|Year : 2021 | Volume
| Issue : 5 | Page : 432-435
Assessment of levels of plasma oxidative stress in patient having aggressive periodontitis before and after full mouth disinfection
Sachin Bhagat1, Parthivi Singh2, Anuj Singh Parihar3, Gurpreet Kaur4, Harsh Takkar5, Rathi Rela6
1 Department of Periodontics, D.Y. Patil Dental School, Pune, Maharashtra, India
2 Department of Conservative Dentistry and Endodontics, People's Dental Academy, Bhopal, Madhya Pradesh, India, India
3 Department Periodontics, People's Dental Academy, Bhopal, Madhya Pradesh, India
4 Dental Assistant Clinical Instructor, At Brookline College, Tempe, Arizona, USA
5 Department of Conservative Dentistry and Endodontics, Rajasthan Dental College and Hospital, Jaipur, Rajasthan, India
6 Department of Dentistry, Nalanda Medical College and Hospital, Patna, Bihar, India
|Date of Submission||27-Sep-2020|
|Date of Acceptance||28-Sep-2020|
|Date of Web Publication||05-Jun-2021|
Anuj Singh Parihar
Department of Periodontics, People's Dental Academy, Bhopal, Madhya Pradesh
Source of Support: None, Conflict of Interest: None
| Abstract|| |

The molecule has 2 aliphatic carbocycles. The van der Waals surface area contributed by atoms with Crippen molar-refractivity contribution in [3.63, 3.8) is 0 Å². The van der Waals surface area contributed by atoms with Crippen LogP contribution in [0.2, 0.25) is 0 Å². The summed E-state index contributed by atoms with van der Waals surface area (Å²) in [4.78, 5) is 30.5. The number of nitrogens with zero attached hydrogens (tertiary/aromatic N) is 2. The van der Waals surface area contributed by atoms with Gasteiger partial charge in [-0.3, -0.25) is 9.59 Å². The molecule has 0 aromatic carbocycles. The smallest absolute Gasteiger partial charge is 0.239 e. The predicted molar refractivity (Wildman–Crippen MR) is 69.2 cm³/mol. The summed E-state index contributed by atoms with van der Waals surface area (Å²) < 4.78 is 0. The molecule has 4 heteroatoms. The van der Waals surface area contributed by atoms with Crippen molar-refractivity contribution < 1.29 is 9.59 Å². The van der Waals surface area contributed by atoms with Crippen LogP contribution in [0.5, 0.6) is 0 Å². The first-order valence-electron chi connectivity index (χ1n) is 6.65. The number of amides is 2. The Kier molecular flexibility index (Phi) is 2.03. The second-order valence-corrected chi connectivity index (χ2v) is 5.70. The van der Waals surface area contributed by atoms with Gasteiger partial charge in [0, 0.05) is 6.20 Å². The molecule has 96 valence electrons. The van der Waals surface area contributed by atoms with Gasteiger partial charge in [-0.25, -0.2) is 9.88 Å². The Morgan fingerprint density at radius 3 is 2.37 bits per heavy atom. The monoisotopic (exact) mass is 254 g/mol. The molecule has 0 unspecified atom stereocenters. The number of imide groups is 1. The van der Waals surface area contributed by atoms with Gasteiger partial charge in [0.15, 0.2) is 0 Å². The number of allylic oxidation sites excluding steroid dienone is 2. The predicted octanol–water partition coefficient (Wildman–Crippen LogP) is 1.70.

Aim: The primary purpose of the study was to evaluate the levels of oxidative stress in plasma in patients with aggressive periodontitis (AgP) before and after full-mouth disinfection. Materials and Methods: Twenty-five healthy controls and 25 participants with aggressive periodontal were assessed for plaque index, probing pocket depth, papillary bleeding index, and clinical attachment level. Periodontal bone support was assessed by taking full mouth periapical radiographs. Full-mouth disinfection of the patient was done within 24 h of clinical assessment of AgP. These parameters were assessed at the baseline and after 8 weeks of initial periodontal therapy. Plasma samples were taken and evaluated for various oxidative stress markers. Results: Strong positive correlation was observed among periodontal parameters and levels of enzymatic/nonenzymatic biomarkers for oxidative stress (thiobarbituric acid-reactive substances [TBARS], glutathione peroxidase [GPX], and catalase [CAT]) (P < 0.05), before and after periodontal management. The patients with AgP had high levels of TBARS, GPX, and CAT levels in the plasma matched to the healthy individuals (P < 0.05). Conclusion: Enzymatic and nonenzymatic oxidative stress may have a role in the pathogenesis AP. Initial periodontal treatment can lead to the reduction of these stresses.